A bee taking nectar from a white flower. Planting pollinators in your garden is another simple step to help save the bees from bee extinction.
Planting for pollinators will not only help save the bees but bring colour and a wide variety of insects to your garden.

4. Build a beehive

You can make a huge impact on the health of your local ecosystem by starting a beehive. Having your own beehive can help you learn about bee biology, bee ecosystems, and improve the environment around you. Plus, you get the added benefits of bee products such as raw honey and beeswax, as well as the satisfaction and joy derived from working with a hive. Contact your local beekeeping club for more information.

A beekeeper tending to their beehive. Make saving the bees your next hobby!
Building a beehive is more ambitious than the bee hotel but will have a much bigger impact. Make saving the bees into your next hobby!

5. Support your local beekeeper

If you’re not ready for a hive of your own, you can indirectly help bees by supporting your local beekeeper. These keepers work hard to nurture their bees and better the local community for bees and humans alike. The easiest way to do this is to buy locally-made honey and beeswax products. Such as soaps, lotions, and candles.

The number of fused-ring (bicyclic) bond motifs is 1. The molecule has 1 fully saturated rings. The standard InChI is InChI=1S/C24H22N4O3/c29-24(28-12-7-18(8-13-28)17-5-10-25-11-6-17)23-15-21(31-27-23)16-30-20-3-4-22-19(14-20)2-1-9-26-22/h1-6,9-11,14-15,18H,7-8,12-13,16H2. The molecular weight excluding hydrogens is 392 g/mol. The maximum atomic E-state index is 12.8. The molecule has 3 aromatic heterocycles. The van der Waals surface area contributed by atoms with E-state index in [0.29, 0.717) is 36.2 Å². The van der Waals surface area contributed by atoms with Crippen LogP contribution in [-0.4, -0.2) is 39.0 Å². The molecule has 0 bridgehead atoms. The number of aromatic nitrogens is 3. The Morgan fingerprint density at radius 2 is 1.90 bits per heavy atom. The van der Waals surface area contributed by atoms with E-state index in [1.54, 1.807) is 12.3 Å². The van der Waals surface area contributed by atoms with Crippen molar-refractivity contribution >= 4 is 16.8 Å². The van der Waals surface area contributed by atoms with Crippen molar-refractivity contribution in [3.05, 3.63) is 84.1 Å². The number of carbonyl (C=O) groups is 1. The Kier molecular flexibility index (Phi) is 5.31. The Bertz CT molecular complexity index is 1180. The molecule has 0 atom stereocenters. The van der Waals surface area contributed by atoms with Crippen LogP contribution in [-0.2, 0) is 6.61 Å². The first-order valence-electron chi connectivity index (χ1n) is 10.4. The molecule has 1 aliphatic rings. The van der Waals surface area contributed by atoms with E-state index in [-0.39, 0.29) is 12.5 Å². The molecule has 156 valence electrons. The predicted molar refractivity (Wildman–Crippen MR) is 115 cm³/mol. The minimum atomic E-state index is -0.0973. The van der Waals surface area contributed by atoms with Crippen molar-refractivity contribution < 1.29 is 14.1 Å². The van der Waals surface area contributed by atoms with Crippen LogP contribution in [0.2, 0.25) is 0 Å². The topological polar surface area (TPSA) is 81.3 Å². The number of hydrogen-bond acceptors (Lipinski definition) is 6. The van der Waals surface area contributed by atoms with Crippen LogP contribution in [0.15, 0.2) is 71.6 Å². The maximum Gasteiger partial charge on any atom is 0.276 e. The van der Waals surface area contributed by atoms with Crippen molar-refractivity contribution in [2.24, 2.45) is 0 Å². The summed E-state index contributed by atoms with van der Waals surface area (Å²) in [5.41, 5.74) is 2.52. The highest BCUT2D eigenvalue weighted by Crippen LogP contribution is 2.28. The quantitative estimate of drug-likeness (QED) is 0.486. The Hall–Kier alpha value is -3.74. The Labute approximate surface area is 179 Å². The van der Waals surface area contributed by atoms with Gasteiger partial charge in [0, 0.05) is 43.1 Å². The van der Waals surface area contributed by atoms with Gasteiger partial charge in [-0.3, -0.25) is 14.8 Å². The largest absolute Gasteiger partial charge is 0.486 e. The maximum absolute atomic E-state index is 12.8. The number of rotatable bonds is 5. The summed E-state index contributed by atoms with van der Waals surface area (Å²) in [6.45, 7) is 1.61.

Ten jars of local sea salt and blossom honey on sale. Supporting your local beekeeper is key to saving the bees.
Supporting your local beekeeper is key to saving your local bees from extinction.

6. Sponsor a beehive

If you’d like a hive but don’t have the time nor space, why not help fund new hive installations? The Honeybee Conservancy in the U.S. and The British Beekeeping Association are working to install stocked honeybee hives and solitary bee homes in communities across the United States and the UK respectively. By sponsoring/adopting a beehive, you aren’t only helping to save the bees, but to improve communities – beehives provide training and learning opportunities for both young and old, and the bees can help improve the local ecosystem. Such sponsorship programs provide bees and equipment to help people safely set up, maintain and observe such on-site bee sanctuaries at schools, community gardens, and green spaces.

A beekeeper checking a hive. Sponsoring a beehive is another easy yet effective way to help save the bees from bee extinction.
Sponsoring a beehive not only helps saves bees but boosts your local community.

No Bees, No Honey; No Work, No Money


Want to learn more about bees & beekeeping?

If you’d like to learn more about bees and/or beekeeping we can recommend the following titles:


The Bee Book: Discover the Wonder of Bees and How to Protect Them for Generations to Come (2016) by DK

Beekeeping: Inspiration and Practical Advice for Beginners (National Trust Home & Garden) (2017) by Andrew T. Davies

A World Without Bees (2009) by Alison Benjamin & Brian McCallum

The bee Manual: The Complete Step-by-Step Guide to Keeping Bees (2015) by Claire Waring & Adrain Waring

Useful websites - Tips for planting a bee garden at home

A close up photograph of honey bees returning to their hive.